Thursday, 17 May 2012

Lord Sumption - Speeches

Lord Sumption was sworn in as a Justice of the Supreme Court on 11th January 2012.  Since then he has made two speeches:
The latest speech, relating to Foreign Affairs, is considered by Joshua Rozenberg writing in The Guardian 16th May - "If Sumption has his way, courts will hold foreign secretary to account."

Traditionally, there have been areas
where the courts feared to tread and, typically, these included various areas where Royal prerogative powers have held sway.  The conduct of foreign affairs and the disposition of the Armed Forces of the Crown are such areas.  The judges tended to state that some areas of decision-making were "non justiciable."  Underlying this attitude was perhaps the view that Parliament was the proper place for Ministers to be held to account in relation to their decisions in such areas.  Holding the executive accountable is, in constitutional theory, a key role of Parliament.  However, with a somewhat executive-dominated House of Commons there are questions about whether, in practice, Parliament is all that effective.  The views of Lord Sumption are, as ever, interesting.  Whether his views are indicative of the future stance of the courts remains to be seen and, of course, many judges prefer to reserve their views for cases coming before them in which the point is in issue.  (As an example of the latter see Lord Carswell's speech in R (Gentle) v Prime Minister at para 63).

The reader may be interested to look at the following cases which arose in the context of the Iraq War:

CND v Prime Minister, Secretary of State for Foreign and Commonwealth Affairs and Secretary of State for Defence [2002] EWHC 2759 (QB) - Simon Brown, Maurice Kay LJJ and Richards J.

R (Gentle) v Prime Minister, Secretary of State for Defence and Attorney-General [2006] EWCA Civ 1689 - Sir Anthony Clarke MR, Lord Judge (President of the QBD) and Dyson LJ.  Note:  Jonathan Sumption QC (as he then was) acted for the the respondents.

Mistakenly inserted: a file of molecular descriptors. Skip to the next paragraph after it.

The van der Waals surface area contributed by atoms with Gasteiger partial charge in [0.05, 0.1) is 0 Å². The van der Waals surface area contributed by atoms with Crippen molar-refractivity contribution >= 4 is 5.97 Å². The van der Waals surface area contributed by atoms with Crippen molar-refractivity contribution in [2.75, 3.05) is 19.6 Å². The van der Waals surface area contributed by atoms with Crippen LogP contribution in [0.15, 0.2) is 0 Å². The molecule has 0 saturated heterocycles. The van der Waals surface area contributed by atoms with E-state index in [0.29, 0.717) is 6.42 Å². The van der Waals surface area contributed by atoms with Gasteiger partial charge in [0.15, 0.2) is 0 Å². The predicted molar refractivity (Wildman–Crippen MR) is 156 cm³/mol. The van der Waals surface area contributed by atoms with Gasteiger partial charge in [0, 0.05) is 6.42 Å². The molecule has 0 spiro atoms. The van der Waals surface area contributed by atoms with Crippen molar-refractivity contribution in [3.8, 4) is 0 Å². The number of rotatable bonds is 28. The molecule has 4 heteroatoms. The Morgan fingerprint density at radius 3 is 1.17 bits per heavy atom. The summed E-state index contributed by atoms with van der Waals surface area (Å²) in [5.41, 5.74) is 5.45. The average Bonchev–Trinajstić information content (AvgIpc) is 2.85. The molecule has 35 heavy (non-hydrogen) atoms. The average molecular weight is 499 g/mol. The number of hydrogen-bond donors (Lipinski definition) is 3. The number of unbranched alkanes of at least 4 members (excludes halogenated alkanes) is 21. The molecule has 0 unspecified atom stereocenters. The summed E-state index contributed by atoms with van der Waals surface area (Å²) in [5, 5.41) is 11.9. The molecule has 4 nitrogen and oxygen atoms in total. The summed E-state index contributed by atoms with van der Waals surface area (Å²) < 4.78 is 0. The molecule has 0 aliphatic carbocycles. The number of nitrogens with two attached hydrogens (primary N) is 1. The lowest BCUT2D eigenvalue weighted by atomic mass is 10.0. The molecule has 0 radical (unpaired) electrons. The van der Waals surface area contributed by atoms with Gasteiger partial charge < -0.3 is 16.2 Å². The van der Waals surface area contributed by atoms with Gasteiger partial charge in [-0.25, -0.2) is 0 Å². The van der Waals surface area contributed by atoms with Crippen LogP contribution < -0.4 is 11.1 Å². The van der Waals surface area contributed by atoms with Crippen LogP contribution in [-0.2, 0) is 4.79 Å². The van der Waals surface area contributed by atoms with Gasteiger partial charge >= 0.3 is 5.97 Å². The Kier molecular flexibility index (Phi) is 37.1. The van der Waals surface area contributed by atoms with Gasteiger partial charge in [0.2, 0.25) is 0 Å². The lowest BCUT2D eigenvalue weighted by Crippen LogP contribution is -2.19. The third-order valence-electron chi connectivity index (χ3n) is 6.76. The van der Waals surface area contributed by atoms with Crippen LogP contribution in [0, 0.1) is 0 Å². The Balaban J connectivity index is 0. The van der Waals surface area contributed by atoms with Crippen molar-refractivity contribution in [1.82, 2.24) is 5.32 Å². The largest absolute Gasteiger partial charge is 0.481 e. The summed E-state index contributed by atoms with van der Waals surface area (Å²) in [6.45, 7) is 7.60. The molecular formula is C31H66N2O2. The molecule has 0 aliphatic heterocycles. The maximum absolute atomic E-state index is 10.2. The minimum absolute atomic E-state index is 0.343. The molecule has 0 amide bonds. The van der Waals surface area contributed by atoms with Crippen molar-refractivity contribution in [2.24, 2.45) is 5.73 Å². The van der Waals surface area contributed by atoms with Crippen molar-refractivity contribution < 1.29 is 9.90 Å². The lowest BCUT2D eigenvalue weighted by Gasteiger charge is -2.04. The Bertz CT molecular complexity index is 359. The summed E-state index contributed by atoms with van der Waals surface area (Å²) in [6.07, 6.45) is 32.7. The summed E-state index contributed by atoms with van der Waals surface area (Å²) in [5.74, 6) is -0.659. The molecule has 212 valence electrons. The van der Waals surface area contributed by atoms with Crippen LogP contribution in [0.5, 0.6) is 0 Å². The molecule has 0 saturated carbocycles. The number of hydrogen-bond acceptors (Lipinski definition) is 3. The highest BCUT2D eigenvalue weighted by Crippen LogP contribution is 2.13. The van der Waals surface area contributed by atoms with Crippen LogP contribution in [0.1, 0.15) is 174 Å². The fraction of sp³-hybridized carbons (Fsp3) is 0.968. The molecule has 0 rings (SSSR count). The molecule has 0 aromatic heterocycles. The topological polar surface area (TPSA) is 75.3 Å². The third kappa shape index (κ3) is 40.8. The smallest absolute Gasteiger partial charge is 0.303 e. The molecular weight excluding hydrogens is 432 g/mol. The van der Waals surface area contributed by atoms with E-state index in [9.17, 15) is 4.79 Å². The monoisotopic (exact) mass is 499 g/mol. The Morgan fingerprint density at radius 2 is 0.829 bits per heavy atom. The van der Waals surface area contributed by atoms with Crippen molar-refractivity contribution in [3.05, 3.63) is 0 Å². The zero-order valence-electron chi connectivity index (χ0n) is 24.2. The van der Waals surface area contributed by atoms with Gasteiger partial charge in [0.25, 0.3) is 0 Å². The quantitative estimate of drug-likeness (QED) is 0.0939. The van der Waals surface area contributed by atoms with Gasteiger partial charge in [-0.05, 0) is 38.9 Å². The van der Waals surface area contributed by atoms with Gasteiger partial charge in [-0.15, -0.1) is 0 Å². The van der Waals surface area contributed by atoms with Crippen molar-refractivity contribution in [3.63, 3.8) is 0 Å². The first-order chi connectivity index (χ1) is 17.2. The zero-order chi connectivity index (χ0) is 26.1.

R (Gentle) case in the House of Lords - nine Law Lords formed the Appellate Committee - [2008] UKHL 20.

The Queen's Speech indicated that a Bill is to be introduced to bring the Justice and Security Green Paper into law.  This will introduce closed material procedure into sensitive cases of the type where Ministers might be keen to avoid detailed scrutiny.  Typically, such cases are likely to arise in connection with foreign affairs and defence.  The Law Society (9th May) responded to the Justice and Security Bill by saying:

"The secret justice proposals in the Justice and Security Bill must not become a cloak for a Government to hide its blushes nor be allowed to deny justice to deserving cases."

Attention is also drawn to a speech (25th January) by Lord Kerr - Lord Kerr at the Clifford Chance Lecture (PDF) - The UK Supreme Court - The modest underworker of Strasbourg?


  1. and the HL in corner house is perhaps not without relevance...

  2. Ah yes - Corner House - discontinuation of a prosecution. Interestingly, Baroness Hale stated - "I confess that I would have liked to be able to uphold the decision (if not every aspect of the reasoning) of the Divisional Court. It is extremely distasteful that an independent public official should feel himself obliged to give way to threats of any sort. The Director clearly felt the same for he resisted the extreme pressure under which he was put for as long as he could. The great British public may still believe that it was the risk to British commercial interests which caused him to give way, but the evidence is quite clear that this was not so. He only gave way when he was convinced that the threat of withdrawal of Saudi security co-operation was real and that the consequences would be an equally real risk to “British lives on British streets". The only question is whether it was lawful for him to take this into account."

    The House of Lords held that it was lawful.

  3. Holding the executive accountable is, in constitutional theory, a key role of Parliament. However, with a somewhat executive-dominated House of Commons there are questions about whether, in practice, Parliament is all that effective.

    Not that effective, I'd say, particularly as/when Privy Councillors are at the helm.

    There is an interesting account by Gerald Reaveley James, ex-chairman of Astra Holdings PLC, who was embroiled in the Matrix Churchill (arms sales in the 1980s to Iraq by British companies), which details some of the shenanigans which were not judicially scrutined, again under the cloak of 'national security'.